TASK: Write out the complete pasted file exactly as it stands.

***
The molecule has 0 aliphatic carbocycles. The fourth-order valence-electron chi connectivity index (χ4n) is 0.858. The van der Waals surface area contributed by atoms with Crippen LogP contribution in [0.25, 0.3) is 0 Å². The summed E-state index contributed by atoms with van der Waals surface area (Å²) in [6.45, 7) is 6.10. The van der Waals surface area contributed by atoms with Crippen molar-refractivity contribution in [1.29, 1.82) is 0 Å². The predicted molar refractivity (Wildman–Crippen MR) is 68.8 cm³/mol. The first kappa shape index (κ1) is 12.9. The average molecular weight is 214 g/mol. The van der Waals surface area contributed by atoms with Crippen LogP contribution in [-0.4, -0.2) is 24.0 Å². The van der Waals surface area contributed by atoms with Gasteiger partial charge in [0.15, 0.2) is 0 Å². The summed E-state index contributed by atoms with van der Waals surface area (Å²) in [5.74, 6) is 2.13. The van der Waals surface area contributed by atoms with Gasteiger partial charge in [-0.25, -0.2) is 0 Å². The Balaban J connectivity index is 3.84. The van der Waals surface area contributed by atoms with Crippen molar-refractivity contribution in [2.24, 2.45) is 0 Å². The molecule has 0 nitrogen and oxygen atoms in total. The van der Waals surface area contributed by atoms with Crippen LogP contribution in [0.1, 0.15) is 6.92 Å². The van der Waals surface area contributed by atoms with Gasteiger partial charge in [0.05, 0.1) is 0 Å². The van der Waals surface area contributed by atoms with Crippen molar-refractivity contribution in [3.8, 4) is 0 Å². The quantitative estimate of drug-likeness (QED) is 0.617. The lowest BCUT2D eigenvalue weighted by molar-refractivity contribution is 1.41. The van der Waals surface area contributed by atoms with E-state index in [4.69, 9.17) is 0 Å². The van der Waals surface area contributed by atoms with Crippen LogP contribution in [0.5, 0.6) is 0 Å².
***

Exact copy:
The molecule has 0 aliphatic carbocycles. The fourth-order valence-electron chi connectivity index (χ4n) is 0.858. The van der Waals surface area contributed by atoms with Crippen LogP contribution in [0.25, 0.3) is 0 Å². The summed E-state index contributed by atoms with van der Waals surface area (Å²) in [6.45, 7) is 6.10. The van der Waals surface area contributed by atoms with Crippen molar-refractivity contribution in [1.29, 1.82) is 0 Å². The predicted molar refractivity (Wildman–Crippen MR) is 68.8 cm³/mol. The first kappa shape index (κ1) is 12.9. The average molecular weight is 214 g/mol. The van der Waals surface area contributed by atoms with Crippen LogP contribution in [-0.4, -0.2) is 24.0 Å². The van der Waals surface area contributed by atoms with Gasteiger partial charge in [0.15, 0.2) is 0 Å². The summed E-state index contributed by atoms with van der Waals surface area (Å²) in [5.74, 6) is 2.13. The van der Waals surface area contributed by atoms with Gasteiger partial charge in [-0.25, -0.2) is 0 Å². The Balaban J connectivity index is 3.84. The van der Waals surface area contributed by atoms with Crippen molar-refractivity contribution in [2.24, 2.45) is 0 Å². The molecule has 0 nitrogen and oxygen atoms in total. The van der Waals surface area contributed by atoms with Crippen LogP contribution in [0.1, 0.15) is 6.92 Å². The van der Waals surface area contributed by atoms with Gasteiger partial charge in [0.05, 0.1) is 0 Å². The van der Waals surface area contributed by atoms with Crippen molar-refractivity contribution in [3.8, 4) is 0 Å². The quantitative estimate of drug-likeness (QED) is 0.617. The lowest BCUT2D eigenvalue weighted by molar-refractivity contribution is 1.41. The van der Waals surface area contributed by atoms with E-state index in [4.69, 9.17) is 0 Å². The van der Waals surface area contributed by atoms with Crippen LogP contribution in [0.5, 0.6) is 0 Å².